On Authenticating a Potential Degas Drawing
One of the most interesting parts of this business is the detective work required to investigate and authenticate a potentially high value work of art. Recently a client came in with this pastel drawing on paper of a ballerina signed Degas. It had been purchased at a small auction house in New York City in the early 1960s. To look at, it appeared more or less “right,” trade parlance for authentic and/or original. There was a small area on the back of the drawing where some notation had been erased or removed which raised a small red flag, but it still looked good enough to pursue. Our client was interested in having us handle its sale if an original so we set to work to see if it was the real thing.
It is customary for important artists of significant historic interest to be researched and studied by art historians and students of art history. A part of that academic work is the compilation of a catalogue raisonné, a documentation in book form of every work of art known to have been created by an artist. Sometimes, if an artist has been particularly prolific in several mediums, there will be separate catalogues for each medium.
In this case we first went to the catalogue raisonné of works on paper and drawing of Edgar Degas at the Skidmore College Lucy ScribnerLibrary. A thorough search revealed no work that resembled ours—not good, but not necessarily bad. It would be easiest if the work was documented and/or had some known history, but works of art turn up on the marketplace regularly that are authentic and undocumented. In those cases, established authorities on the artist are contacted for an opinion and, if favorable, charge a fee for a letter of expertization attesting to the expert’s opinion that the work of art is an original work by the artist.
We contacted our good friend Paul Tucker, formerly of the Museum of Fine Arts, Boston, noted authority on Claude Monet, for his thoughts about the piece, as well as a referral to a Degas expert or experts. He replied that although the figure was remarkably awkward and ugly—pointing out the poorly rendered right arm—this might work in its favor because “who would imitate Degas with such an unattractive model so crudely drawn?” (poor girl!). He referred us to two Degas authorities to pursue our inquiries with.
We attempted to contact both experts by telephone unsuccessfully. I find it usually more productive to speak with someone first and make a connection before sending unsolicited material. Neither was available and we took a chance and emailed both with images. We received a response from Richard Kendall at the Clark Institute in Williamstown, Massachusetts. Unfortunately, he let us know that in his opinion the work was not by Edgar Degas. If needed, he would supply a detailed analysis of why he believed that to be the case. This was not the news I was looking forward to relay to our client.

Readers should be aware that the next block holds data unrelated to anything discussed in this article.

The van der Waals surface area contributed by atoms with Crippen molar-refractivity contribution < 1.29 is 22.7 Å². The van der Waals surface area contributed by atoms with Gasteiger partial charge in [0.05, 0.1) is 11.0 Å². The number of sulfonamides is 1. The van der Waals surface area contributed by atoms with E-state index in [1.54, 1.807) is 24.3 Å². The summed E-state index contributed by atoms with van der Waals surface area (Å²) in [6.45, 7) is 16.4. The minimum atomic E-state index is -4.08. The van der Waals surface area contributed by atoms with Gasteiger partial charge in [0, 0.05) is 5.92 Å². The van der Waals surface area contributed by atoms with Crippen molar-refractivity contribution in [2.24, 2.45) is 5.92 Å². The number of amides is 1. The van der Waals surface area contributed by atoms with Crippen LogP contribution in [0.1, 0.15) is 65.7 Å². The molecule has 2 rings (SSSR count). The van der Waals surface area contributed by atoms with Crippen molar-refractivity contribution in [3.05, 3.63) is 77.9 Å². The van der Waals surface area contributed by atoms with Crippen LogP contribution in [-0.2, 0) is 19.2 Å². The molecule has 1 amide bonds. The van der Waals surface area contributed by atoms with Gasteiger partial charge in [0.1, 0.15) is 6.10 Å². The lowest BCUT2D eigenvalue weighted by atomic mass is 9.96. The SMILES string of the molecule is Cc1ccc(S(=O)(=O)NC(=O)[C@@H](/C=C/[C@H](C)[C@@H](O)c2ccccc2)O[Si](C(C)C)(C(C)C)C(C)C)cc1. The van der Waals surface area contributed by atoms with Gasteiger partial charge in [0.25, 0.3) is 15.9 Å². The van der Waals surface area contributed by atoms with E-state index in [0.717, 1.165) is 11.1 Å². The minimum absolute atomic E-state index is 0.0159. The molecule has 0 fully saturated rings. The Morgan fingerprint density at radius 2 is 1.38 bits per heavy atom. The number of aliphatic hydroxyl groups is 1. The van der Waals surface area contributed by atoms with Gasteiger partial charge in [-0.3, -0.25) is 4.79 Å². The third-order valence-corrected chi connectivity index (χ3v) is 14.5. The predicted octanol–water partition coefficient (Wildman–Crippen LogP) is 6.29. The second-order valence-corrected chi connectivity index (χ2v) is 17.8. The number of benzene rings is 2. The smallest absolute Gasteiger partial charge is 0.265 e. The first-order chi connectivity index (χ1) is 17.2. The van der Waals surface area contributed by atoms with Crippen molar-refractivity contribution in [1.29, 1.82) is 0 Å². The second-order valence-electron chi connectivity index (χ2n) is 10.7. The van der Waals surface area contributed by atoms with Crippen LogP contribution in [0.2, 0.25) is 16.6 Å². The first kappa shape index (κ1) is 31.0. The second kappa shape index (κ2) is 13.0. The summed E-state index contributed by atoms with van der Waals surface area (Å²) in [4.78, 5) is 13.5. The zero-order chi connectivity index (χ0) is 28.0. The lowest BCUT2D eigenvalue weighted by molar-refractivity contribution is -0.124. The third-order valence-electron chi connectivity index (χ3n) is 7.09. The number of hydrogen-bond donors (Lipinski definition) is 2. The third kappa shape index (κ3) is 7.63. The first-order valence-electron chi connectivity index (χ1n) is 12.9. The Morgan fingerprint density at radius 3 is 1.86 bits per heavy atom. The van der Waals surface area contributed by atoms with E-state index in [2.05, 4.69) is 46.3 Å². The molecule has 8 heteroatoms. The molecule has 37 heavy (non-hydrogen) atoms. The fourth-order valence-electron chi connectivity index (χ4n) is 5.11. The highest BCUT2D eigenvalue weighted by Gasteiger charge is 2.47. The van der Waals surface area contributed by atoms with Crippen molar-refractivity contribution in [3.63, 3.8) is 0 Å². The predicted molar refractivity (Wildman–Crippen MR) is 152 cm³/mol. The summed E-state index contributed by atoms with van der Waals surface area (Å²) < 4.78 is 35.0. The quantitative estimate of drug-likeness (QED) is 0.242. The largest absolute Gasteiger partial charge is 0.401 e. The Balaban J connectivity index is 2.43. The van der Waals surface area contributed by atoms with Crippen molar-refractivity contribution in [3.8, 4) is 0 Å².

I must say Mr Kendall was refreshingly professional and prompt in all of his communications, an uncommon trait in the art and auction world where specialists are often deluged with well-meant inquiries from hopeful people with items that are worth very little and/or have no commercial interest. The Clark Institute is a gem of a museum in the Berkshires, housing a world class collection of art in a beautiful white marble neo-classical structure. A perfect and satisfying day trip from Saratoga or the capital region.
The end result for our client was not what was hoped for. If authentic, an original pastel drawing of this size could sell for well over $100,000. In this case the value of the drawing as an interesting decorative picture might be a few hundred dollars. Could there still be a chance that the picture might have been done by Degas? A very small one, and here is where the art marketplace can get controversial. All it takes is an “expert” to say that in their opinion a work is authentic. The marketplace may then treat that object as such until such time as another “expert” decides that that is not the case. There are numerous examples of works of art over the years that have been determined to be authentic and were discovered at a later time not to be. This is why a known history of a work is so important, either from inclusion in a catalogue raisonné and/or a detailed history of ownership or descent through a family. This takes the guesswork and conjecture out of the picture and gives buyers the full confidence they need to pay an appropriate sum for an important work of art.
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